Rational Faith: Catholic Responses to Reformed Epistemology, edited by Linda Zagzebski. University of Notre Dame Press, 1993. 290 pages. ISBN: 0-268-01644-5.
A popular new movement in epistemology arguing for the rationality of religious belief is "Reformed Epistemology." It is called this because of it's origin in Calvinist theology. Some of the major thinkers are Alvin Plantinga, Nicholas Wolterstorff, George Mavrodes, and others. One of the key texts is Faith and Rationality: Reason and Belief in God. This was published in 1983. Plantinga would later revise his ideas in a later book, Warrant and Proper Function.
Reformed Epistemology has been largely unnoticed by Roman Catholic Philosophers. This neglect is addressed in this book: Rational Faith: Catholic Responses to Reformed Epistemology. The contributors to this volume include John Greco, Patrick Lee, Ralph McInerny, Hugo Meynell, Philip L. Quinn, James Ross, Thomas Sullivan, Linda Zagzebski, and John Zeis. All of the contributors are professional philosophers at some of the leading universities: Fordham University, University of Notre Dame, University of Calgary, and others. The authors show a firm grasp of Reformed Epistemology and its contributors. They do a good job in critiquing their works and showing problems with it. They also address the issue of natural theology. Reformed Epistemology and Calvinist theology seems to argue against natural theology. Catholic philosophy has defended it historically. The contributors of this volume argue for the necessity and the usefulness of natural theology.
There are many things I like about this book. It provides a good commentary of Reformed Epistemology. It shows where they agree with it and where they disagree. They provide arguments for at least the usefulness of natural theology. The authors seem to be engaging Plantinga, Wolterstorff, and others in a respectful way. It does not seem they are setting up straw men for them to knock down. The Catholic philosophers do not agree with each other on every point. Some seem closer to Reformed Epistemology than others. Some seem to be foundationalists, while others do not.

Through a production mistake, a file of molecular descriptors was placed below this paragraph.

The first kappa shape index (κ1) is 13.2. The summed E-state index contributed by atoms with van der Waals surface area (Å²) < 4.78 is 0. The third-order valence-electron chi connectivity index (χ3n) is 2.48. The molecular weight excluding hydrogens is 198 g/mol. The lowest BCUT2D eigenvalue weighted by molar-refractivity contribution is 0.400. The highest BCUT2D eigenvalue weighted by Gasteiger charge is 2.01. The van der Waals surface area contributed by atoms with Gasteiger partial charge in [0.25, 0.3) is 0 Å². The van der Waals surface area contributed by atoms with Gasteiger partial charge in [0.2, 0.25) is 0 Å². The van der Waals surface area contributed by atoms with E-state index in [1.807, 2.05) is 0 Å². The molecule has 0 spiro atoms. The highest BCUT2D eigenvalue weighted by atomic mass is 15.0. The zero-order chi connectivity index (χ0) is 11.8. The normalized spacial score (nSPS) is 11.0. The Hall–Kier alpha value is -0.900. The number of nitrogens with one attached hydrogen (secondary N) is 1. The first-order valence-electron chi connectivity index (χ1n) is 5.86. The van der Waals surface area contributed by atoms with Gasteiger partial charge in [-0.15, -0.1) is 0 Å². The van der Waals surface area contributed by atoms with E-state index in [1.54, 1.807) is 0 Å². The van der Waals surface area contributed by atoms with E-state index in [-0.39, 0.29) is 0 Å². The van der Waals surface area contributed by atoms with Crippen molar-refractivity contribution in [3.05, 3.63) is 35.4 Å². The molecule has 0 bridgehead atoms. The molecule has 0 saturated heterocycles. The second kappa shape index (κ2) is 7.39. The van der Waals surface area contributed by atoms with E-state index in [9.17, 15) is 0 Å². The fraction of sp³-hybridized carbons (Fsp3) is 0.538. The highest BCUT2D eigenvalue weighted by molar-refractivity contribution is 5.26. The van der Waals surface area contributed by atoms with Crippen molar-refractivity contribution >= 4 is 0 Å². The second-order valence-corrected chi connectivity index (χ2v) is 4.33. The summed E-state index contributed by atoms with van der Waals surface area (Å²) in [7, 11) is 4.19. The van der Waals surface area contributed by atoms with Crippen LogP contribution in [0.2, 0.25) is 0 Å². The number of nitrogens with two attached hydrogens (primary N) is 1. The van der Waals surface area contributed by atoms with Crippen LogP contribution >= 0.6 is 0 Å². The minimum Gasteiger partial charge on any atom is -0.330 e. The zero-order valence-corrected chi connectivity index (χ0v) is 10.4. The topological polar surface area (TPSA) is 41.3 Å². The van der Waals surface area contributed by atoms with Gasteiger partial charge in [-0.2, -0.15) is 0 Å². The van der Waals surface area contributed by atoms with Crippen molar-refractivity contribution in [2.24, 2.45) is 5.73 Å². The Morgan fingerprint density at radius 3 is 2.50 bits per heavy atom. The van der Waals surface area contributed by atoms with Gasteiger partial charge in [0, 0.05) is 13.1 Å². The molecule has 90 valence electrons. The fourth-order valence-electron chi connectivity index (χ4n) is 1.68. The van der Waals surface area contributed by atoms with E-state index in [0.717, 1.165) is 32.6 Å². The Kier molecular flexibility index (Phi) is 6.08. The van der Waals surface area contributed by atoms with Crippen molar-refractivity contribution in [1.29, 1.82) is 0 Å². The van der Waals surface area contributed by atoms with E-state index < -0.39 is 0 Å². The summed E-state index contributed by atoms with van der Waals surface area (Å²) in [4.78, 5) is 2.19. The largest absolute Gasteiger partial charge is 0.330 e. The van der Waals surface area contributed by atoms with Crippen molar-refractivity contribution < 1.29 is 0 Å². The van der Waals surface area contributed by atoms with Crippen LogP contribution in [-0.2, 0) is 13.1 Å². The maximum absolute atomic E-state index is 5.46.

For example, "both foundationalism and evidentialism are strongly defended" in the paper by Hugo Meynell, "Faith, Foundationalism, and Nicholas Wolterstorff." Thomas D. Sullivan disagrees with more moderately with Reformed Epistemology. The editor summarizing Sullivan's paper notes, "Sullivan agrees with Plantinga that believers are right to refuse to pare down confidence in a putative revelation in the face of unanswered objections. But his justification for such resolute belief is different from Plantinga's. The attempt to justify absolute conviction cannot be made successfully on Plantinga's account of warrant, Sullivan argues, but must instead be justified by reference to certain functions of the will that make revelation both reasonable and objective. Sullivan answers objections from the rationalist and the evidentialist in the course of defending a position similar to John Henry Newman" (8). This idea is that faith is caused by both the mind and the will. It is similar to the position of Thomas Aquinas.